Superior Mesenteric Vein Thrombosis Following Laparoscopic Bariatric Surgery: A Single-Center Experience

Christa L Jillard, MD, M McLawhorn, Rana C Pullatt, MD, T K Byrne, MD

Medical University of South Carolina

INTRODUCTION: Mesenteric venous thrombosis (MVT) is an uncommon yet potentially life-threatening complication. While MVT has been established in hypercoagulable states and local-abdominal processes (splenectomy, pancreatitis, diverticulitis), its incidence and pathophysiology in the setting of laparoscopic bariatric surgery alone is relatively unknown and rarely reported. From the 2543 completed laparosocpic bariatric procedures at our institution, we present two cases of superior mesenteric vein thrombosis following both laparoscopic roux-en-y gastric bypass procedure and laparoscopic gastric band placement.

DISCUSSION: A 42-year-old non-smoking female (BMI 38) who underwent laparoscopic gastric band placement, developed vague abdominal pain one month postoperatively and was found to have acute superior mesenteric vein thrombosis and jejunal wall thickening on radiographic imaging. A 53-year-old non-smoking male (BMI 46) who underwent retrocolic-retrogastric laparoscopic roux-en-y gastric bypass procedure, also developed abdominal pain ten days postoperatively and was discovered to have 60% narrowing and thrombosis of his superior mesenteric vein with associated jejunal wall thickening. Both patients completed a hypercoagulable workup; the female patient tested positive for protein S deficiency, while the male patient did not have a hypercoagulable predisposition. Both patients were treated with hydration and systemic anticoagulation with relief of symptoms. Follow-up CT scans demonstrated SMV recannulation in both patients.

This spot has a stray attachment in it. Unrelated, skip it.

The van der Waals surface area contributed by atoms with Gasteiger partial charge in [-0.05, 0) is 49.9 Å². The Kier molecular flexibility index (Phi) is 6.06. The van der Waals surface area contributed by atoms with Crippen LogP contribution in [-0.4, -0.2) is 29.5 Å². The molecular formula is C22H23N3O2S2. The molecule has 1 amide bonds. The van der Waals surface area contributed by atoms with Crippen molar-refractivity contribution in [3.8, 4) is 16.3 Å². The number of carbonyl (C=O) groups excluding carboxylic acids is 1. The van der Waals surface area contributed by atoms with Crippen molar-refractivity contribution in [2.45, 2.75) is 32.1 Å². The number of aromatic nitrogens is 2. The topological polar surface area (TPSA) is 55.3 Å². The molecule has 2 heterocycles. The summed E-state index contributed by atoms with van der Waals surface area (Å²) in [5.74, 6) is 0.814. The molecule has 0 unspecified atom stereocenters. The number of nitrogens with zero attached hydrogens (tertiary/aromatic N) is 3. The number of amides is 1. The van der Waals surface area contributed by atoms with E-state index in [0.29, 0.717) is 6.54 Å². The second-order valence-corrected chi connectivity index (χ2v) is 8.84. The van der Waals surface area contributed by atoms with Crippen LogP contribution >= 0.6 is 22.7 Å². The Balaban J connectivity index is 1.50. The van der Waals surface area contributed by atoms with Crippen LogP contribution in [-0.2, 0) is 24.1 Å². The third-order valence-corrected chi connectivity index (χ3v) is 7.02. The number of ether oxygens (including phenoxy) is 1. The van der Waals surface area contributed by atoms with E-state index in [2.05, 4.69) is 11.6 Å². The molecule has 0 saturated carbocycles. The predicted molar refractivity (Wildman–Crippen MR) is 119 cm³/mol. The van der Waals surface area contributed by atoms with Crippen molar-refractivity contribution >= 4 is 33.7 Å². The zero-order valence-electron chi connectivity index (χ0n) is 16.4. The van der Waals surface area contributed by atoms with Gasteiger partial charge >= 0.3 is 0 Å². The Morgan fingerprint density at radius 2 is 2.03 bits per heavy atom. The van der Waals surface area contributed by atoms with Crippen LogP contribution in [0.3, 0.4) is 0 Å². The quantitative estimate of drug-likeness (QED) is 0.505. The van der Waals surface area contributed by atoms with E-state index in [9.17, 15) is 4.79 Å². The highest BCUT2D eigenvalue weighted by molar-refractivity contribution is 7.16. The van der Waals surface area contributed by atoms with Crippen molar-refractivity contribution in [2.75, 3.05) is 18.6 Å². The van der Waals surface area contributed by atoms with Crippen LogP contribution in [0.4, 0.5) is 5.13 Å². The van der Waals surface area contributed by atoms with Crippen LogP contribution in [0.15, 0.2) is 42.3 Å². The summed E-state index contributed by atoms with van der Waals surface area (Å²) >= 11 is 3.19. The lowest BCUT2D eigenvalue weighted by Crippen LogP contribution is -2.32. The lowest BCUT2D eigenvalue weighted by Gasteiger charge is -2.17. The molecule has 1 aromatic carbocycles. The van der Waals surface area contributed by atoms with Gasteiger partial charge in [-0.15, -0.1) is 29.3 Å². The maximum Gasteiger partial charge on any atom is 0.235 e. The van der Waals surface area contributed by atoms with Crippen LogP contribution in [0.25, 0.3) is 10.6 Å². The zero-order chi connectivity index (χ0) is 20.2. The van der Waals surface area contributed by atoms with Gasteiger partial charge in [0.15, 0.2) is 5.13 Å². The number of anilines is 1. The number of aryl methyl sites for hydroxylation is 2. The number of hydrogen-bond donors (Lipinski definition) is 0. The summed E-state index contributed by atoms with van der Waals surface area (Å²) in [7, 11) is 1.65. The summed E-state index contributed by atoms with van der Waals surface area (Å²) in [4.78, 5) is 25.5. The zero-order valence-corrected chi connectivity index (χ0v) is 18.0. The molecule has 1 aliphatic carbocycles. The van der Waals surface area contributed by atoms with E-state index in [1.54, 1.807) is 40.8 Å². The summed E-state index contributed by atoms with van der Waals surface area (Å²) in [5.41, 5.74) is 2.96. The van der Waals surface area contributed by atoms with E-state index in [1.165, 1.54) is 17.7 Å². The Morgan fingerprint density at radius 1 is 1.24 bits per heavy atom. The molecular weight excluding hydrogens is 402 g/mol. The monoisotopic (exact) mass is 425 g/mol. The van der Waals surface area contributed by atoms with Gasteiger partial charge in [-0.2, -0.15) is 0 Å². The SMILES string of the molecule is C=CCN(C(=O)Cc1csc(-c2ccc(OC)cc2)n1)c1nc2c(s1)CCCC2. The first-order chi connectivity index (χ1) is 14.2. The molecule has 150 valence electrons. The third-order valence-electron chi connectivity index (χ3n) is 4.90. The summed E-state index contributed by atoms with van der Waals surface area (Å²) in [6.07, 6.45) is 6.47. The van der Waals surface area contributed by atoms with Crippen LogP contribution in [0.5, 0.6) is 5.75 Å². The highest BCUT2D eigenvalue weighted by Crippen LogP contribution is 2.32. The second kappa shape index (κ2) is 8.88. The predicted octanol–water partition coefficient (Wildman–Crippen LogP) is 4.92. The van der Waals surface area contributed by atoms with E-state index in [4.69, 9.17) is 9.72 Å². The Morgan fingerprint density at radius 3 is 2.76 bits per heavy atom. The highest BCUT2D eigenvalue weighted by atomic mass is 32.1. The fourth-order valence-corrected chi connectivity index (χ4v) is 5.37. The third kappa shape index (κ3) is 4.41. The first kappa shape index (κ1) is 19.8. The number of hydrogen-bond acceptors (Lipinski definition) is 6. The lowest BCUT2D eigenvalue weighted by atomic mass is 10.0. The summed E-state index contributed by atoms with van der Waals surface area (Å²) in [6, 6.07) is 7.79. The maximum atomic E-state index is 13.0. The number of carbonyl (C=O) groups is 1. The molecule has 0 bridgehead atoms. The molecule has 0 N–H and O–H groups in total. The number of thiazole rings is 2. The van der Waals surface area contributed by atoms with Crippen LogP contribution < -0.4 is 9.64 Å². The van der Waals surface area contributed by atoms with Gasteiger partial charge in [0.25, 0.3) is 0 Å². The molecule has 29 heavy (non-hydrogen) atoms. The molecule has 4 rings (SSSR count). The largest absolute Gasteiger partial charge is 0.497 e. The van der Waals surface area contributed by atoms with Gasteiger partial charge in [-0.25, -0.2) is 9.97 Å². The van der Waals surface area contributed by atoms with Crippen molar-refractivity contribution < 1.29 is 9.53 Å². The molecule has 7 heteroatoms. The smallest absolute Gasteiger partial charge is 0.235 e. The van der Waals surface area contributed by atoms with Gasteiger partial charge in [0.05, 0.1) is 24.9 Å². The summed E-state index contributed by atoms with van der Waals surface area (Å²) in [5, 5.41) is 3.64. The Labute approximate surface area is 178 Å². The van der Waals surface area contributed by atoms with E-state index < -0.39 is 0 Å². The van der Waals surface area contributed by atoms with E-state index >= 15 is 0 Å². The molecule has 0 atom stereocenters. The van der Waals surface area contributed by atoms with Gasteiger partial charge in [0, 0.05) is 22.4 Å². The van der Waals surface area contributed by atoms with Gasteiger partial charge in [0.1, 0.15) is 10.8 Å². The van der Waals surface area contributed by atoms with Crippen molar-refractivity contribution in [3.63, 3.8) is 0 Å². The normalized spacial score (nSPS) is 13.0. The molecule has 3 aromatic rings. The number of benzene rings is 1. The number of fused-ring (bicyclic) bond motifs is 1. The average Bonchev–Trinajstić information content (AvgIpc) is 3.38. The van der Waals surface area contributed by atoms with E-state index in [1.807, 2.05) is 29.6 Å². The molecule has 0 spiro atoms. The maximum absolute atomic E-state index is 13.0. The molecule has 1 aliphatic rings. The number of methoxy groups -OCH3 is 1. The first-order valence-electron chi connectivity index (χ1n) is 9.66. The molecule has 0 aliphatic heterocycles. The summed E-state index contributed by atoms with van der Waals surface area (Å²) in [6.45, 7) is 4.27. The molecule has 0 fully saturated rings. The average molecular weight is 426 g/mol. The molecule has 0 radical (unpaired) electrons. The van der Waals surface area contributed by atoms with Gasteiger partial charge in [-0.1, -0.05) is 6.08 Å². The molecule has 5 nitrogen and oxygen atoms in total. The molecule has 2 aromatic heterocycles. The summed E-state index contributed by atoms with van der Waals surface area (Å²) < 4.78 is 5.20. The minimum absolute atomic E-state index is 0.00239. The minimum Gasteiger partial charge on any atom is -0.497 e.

CONCLUSION: Superior mesenteric vein thrombosis is a rare complication following laparoscopic bariatric surgery. In addition to accepted risk factors of hypercoagulability and local-abdominal processes, increased intra-abdominal pressure, intraoperative manipulation, or extrinsic anatomical compression might also contribute to venous compromise. Early identification and treatment can result in successful outcomes and decreased morbidity in this population.

Session: Poster Presentation

Program Number: P557

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